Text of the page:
There is a touch strangely characteristic of Anglo-India in the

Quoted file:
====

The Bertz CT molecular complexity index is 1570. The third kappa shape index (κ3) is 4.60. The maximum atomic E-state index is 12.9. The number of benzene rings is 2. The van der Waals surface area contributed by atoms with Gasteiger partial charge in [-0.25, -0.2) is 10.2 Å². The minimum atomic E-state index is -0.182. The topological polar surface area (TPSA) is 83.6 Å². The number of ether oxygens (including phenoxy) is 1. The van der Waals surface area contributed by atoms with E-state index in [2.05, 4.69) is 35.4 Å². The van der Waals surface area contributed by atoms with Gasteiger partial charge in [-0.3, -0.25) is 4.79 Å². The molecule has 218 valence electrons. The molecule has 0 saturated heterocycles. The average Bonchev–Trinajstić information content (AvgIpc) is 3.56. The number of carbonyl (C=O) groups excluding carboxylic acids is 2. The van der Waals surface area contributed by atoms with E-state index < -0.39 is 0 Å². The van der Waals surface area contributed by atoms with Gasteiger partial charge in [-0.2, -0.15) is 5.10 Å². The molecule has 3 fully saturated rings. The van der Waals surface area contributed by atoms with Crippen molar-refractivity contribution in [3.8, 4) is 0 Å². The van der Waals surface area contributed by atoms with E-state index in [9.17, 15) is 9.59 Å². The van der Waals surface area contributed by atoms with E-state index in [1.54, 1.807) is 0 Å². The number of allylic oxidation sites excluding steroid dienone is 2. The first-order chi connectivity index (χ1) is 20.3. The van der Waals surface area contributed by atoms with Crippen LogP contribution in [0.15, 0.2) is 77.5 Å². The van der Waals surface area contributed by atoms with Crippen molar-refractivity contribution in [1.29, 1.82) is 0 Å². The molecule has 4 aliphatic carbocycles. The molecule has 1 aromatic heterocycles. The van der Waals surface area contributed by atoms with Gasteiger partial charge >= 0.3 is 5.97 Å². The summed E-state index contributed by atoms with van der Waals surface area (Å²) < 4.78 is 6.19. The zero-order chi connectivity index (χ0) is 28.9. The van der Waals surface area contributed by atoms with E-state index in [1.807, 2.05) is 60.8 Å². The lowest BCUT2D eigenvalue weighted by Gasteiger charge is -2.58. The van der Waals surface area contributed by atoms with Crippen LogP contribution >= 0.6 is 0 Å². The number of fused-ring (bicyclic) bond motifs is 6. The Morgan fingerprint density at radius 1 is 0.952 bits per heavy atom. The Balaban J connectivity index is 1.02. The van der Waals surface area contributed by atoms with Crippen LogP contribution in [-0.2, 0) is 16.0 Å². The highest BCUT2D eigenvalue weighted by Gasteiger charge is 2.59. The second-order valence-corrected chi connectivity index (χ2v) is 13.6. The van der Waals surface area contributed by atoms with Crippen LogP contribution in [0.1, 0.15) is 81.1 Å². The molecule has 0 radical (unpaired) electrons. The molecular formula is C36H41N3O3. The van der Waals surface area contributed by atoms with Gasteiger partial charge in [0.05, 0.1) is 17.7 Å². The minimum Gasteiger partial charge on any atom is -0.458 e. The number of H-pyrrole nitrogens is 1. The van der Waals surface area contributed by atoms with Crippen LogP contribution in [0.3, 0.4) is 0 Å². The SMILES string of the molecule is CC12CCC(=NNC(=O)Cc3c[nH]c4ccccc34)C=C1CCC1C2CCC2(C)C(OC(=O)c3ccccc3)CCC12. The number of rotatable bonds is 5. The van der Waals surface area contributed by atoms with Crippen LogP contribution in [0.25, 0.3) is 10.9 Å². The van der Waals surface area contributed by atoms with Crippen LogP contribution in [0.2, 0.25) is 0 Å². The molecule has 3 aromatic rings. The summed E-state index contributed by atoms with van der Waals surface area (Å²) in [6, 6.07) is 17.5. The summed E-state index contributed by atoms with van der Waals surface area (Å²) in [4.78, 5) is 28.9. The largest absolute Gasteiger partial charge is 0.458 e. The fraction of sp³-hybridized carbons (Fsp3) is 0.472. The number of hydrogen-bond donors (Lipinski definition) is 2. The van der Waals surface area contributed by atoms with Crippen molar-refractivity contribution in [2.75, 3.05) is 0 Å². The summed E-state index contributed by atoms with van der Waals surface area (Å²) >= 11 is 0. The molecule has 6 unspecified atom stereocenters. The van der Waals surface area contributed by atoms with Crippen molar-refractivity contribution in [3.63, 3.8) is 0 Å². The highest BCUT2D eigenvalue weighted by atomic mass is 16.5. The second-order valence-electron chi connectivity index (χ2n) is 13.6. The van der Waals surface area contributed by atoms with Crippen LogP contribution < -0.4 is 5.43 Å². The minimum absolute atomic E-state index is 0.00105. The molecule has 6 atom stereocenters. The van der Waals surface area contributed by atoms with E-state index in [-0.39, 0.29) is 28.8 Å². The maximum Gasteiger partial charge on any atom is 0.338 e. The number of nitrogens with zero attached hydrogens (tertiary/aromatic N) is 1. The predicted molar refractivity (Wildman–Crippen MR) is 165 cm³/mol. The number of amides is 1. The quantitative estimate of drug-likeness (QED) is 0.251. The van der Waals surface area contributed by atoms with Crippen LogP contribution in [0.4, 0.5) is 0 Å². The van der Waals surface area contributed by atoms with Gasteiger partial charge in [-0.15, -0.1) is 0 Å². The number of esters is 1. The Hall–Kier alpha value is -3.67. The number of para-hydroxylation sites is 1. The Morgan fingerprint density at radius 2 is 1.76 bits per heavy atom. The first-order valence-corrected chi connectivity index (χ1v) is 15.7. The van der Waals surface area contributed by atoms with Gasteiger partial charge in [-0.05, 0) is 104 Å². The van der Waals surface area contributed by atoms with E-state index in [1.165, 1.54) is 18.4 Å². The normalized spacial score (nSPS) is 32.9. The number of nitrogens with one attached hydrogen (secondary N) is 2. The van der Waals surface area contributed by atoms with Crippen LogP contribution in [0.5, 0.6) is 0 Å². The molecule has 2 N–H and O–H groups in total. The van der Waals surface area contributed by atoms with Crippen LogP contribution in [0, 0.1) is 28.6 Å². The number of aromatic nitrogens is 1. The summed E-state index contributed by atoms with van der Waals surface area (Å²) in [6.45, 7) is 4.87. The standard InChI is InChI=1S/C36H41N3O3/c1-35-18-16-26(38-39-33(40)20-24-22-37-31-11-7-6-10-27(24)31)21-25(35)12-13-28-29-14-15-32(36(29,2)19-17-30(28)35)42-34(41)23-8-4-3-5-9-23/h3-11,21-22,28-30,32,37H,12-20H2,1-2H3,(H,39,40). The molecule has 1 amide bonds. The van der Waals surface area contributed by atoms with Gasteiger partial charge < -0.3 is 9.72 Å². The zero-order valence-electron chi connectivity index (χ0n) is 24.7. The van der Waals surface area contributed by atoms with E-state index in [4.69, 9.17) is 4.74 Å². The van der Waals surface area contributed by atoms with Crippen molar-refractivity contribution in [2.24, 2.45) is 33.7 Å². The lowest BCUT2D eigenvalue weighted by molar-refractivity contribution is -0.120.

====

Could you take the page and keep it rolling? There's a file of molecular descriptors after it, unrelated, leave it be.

last letter from Calcutta published in the Times. There is a horrible famine raging in Orissa, and a great military scandal at Sank; and the scandal is described, as it would be in any Indian, drawing-room, first. In the last week of June 3,000 persons died of starrntion in Cuttack alone, one traveler in a twenty-mile journey saw 22 dead bodies, at Jagger :404h 69 persons died of starealson lit one week ; -Salaam 11,000 eeple are fed daily, anelenb, '2,000 of them arelerong enough Ova* ; and 768 deaths were eflicialiy reported in ssne week. The rsorernment, after the usual interval of incredulity, is giving relief liberally, but the great want is means of getting the rice to the people. We have had Orissa only sixty years, and of course the only good road is the one to the temple. Government cannot pre- vent bad harvests, but it can alter a tenure -which makes it bad policy for the farmer to irrigate, and can open up means of com- munication.; and it does neither, though it has repeatedly promised to do the former. These poor people are dying of starvation, with nothing but the Bay of Bengal between them and the rice granary, Arracan.